That conclusion is even more apparent in a recent alert FinCEN released in February 2023 (FIN-2023-Alert003) detailing the notable increase in mail-related check fraud. In the alert, they state that business checks, personal checks, government assistance checks (think Social Security and unemployment benefits) and tax refund checks are hot commodities for fraudsters whether they are working individually or with organized groups, such as the Felony Lane Gang.
The Felony Lane Brand of Check Fraud
If you’re unfamiliar, the notorious Felony Lane Gang is a financial crime syndicate that travels the country stealing money from various institutions and unsuspecting individuals. They originally formed in Florida, and their signature style is to have female members using disguises and false identification to cash stolen checks, particularly through the farthest drive-thru lane at a financial institution. Their use of the last lane – aka, the felony lane – while in rented cars and fake license plates, makes for a theoretically easy getaway…hence the name, Felony Lane Gang.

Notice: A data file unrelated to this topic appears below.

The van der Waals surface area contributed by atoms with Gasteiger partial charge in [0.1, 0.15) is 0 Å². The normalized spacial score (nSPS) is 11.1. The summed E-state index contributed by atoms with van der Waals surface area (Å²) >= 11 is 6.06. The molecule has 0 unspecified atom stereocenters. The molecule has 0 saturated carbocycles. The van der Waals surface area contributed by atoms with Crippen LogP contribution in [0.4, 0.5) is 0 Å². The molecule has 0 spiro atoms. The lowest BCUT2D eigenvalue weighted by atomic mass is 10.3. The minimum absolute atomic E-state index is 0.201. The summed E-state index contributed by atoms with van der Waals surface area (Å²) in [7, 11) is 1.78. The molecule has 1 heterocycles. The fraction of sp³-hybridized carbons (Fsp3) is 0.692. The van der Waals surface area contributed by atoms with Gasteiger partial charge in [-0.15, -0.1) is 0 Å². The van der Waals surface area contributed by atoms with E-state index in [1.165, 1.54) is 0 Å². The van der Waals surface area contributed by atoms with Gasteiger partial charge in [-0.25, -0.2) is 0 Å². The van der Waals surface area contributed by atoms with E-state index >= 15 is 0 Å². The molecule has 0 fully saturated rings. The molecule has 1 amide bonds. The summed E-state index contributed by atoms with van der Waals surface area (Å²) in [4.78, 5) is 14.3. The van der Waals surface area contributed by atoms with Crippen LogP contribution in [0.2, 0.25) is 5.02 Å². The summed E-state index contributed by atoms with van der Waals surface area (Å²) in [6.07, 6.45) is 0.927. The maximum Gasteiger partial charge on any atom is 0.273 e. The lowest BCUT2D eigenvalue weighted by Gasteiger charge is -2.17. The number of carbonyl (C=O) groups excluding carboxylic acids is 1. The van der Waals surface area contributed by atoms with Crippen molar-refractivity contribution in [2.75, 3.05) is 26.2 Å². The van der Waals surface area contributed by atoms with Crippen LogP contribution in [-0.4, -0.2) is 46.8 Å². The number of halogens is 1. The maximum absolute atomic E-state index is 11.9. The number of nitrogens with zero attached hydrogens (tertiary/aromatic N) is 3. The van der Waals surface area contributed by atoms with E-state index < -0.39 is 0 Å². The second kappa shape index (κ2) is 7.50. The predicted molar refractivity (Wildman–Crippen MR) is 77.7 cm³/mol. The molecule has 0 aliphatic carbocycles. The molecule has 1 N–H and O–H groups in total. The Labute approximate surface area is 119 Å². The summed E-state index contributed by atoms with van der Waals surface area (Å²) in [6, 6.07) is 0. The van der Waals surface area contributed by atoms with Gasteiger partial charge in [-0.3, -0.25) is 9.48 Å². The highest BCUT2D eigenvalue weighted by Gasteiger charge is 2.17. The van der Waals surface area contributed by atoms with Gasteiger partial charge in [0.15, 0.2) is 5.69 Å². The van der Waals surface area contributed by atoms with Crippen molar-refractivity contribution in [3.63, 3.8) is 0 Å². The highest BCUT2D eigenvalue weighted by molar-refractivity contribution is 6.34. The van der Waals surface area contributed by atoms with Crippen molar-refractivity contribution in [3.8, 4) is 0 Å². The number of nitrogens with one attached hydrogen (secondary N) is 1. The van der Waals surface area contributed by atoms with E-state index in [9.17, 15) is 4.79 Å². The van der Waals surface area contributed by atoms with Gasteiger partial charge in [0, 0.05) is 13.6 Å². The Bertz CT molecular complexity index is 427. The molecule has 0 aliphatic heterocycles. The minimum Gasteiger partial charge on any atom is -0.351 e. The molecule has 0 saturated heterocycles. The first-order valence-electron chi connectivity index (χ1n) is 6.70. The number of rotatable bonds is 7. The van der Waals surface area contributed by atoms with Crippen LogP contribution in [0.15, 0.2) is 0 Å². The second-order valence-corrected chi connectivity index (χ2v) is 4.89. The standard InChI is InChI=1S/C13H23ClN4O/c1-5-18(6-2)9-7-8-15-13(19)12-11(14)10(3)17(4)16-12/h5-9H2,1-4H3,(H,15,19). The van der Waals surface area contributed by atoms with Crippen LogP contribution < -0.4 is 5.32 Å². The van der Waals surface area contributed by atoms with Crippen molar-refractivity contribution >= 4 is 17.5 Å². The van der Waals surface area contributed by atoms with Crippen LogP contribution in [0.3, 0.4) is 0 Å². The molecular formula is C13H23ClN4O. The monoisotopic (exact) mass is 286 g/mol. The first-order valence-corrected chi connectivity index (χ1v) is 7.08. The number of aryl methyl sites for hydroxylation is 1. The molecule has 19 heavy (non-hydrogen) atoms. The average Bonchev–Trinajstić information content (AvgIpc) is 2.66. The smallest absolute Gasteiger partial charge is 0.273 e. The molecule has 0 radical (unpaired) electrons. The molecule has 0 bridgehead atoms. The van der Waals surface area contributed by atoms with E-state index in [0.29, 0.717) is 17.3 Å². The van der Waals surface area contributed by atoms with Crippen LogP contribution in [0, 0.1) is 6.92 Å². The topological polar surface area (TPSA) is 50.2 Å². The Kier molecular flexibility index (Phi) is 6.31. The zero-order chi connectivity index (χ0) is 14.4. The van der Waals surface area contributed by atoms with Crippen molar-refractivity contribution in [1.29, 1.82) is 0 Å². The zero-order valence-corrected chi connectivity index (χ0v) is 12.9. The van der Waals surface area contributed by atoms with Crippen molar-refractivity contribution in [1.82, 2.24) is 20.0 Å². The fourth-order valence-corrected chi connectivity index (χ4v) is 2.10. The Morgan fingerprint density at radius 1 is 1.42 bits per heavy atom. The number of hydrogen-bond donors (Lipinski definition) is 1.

These days, this “Felony Lane” term has grown to be more of an all-encompassing way to describe these types of crimes by law enforcement. Nevertheless, the impact of Felony Lane-type activity and their special brand of check fraud has left its mark on the financial community, and it doesn’t appear to be going away any time soon, regardless of the decline in check payments.
The Fight Against Check Fraud
It’s clear that check fraud is here to stay, which means it’s time to double down on proactively protecting your membership and your credit union from losses. This might seem like an obvious piece of advice, but I often find it to be the most helpful in these types of situations: use common sense. It’s one of the most effective tools you and your staff can use to your advantage in preventing check fraud. With that, here are some “common sense” tactics to deploy: